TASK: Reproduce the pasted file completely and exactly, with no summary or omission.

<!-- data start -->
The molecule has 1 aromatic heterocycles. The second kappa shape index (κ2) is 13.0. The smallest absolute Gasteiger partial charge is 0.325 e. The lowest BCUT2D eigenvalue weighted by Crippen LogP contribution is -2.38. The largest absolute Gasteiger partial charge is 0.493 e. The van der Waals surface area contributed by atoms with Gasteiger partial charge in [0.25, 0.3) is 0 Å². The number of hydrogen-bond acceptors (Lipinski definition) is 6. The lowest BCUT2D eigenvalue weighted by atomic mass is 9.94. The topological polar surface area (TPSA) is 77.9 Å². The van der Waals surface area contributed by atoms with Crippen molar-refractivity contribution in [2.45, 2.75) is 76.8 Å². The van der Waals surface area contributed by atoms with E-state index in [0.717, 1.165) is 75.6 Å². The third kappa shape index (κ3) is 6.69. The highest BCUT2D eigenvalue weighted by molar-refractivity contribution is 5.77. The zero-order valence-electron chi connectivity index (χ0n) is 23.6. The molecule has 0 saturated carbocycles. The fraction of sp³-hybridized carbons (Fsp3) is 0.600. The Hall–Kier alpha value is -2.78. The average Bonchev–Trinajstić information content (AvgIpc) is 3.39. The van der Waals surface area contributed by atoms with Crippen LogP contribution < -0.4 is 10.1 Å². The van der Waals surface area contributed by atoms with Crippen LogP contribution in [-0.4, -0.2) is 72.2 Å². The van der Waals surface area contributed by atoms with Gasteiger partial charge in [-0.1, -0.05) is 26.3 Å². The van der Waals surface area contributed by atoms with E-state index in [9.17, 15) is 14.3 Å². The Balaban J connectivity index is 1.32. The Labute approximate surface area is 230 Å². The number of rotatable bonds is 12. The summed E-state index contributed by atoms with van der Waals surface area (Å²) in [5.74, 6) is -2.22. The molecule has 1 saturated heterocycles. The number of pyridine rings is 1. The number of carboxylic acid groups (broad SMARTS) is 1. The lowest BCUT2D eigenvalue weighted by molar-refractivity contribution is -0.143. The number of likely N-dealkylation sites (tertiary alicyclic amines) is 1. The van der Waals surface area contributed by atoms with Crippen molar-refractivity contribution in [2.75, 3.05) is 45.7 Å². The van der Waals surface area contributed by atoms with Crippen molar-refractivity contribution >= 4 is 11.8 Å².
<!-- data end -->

The molecule has 1 aromatic heterocycles. The second kappa shape index (κ2) is 13.0. The smallest absolute Gasteiger partial charge is 0.325 e. The lowest BCUT2D eigenvalue weighted by Crippen LogP contribution is -2.38. The largest absolute Gasteiger partial charge is 0.493 e. The van der Waals surface area contributed by atoms with Gasteiger partial charge in [0.25, 0.3) is 0 Å². The number of hydrogen-bond acceptors (Lipinski definition) is 6. The lowest BCUT2D eigenvalue weighted by atomic mass is 9.94. The topological polar surface area (TPSA) is 77.9 Å². The van der Waals surface area contributed by atoms with Crippen molar-refractivity contribution in [2.45, 2.75) is 76.8 Å². The van der Waals surface area contributed by atoms with E-state index in [0.717, 1.165) is 75.6 Å². The third kappa shape index (κ3) is 6.69. The highest BCUT2D eigenvalue weighted by molar-refractivity contribution is 5.77. The zero-order valence-electron chi connectivity index (χ0n) is 23.6. The molecule has 0 saturated carbocycles. The fraction of sp³-hybridized carbons (Fsp3) is 0.600. The Hall–Kier alpha value is -2.78. The average Bonchev–Trinajstić information content (AvgIpc) is 3.39. The van der Waals surface area contributed by atoms with Crippen LogP contribution < -0.4 is 10.1 Å². The van der Waals surface area contributed by atoms with Crippen LogP contribution in [-0.4, -0.2) is 72.2 Å². The van der Waals surface area contributed by atoms with Gasteiger partial charge in [-0.1, -0.05) is 26.3 Å². The van der Waals surface area contributed by atoms with E-state index in [9.17, 15) is 14.3 Å². The Balaban J connectivity index is 1.32. The Labute approximate surface area is 230 Å². The number of rotatable bonds is 12. The summed E-state index contributed by atoms with van der Waals surface area (Å²) in [5.74, 6) is -2.22. The molecule has 1 saturated heterocycles. The number of pyridine rings is 1. The number of carboxylic acid groups (broad SMARTS) is 1. The lowest BCUT2D eigenvalue weighted by molar-refractivity contribution is -0.143. The number of likely N-dealkylation sites (tertiary alicyclic amines) is 1. The van der Waals surface area contributed by atoms with Crippen molar-refractivity contribution in [2.75, 3.05) is 45.7 Å². The van der Waals surface area contributed by atoms with Crippen molar-refractivity contribution >= 4 is 11.8 Å².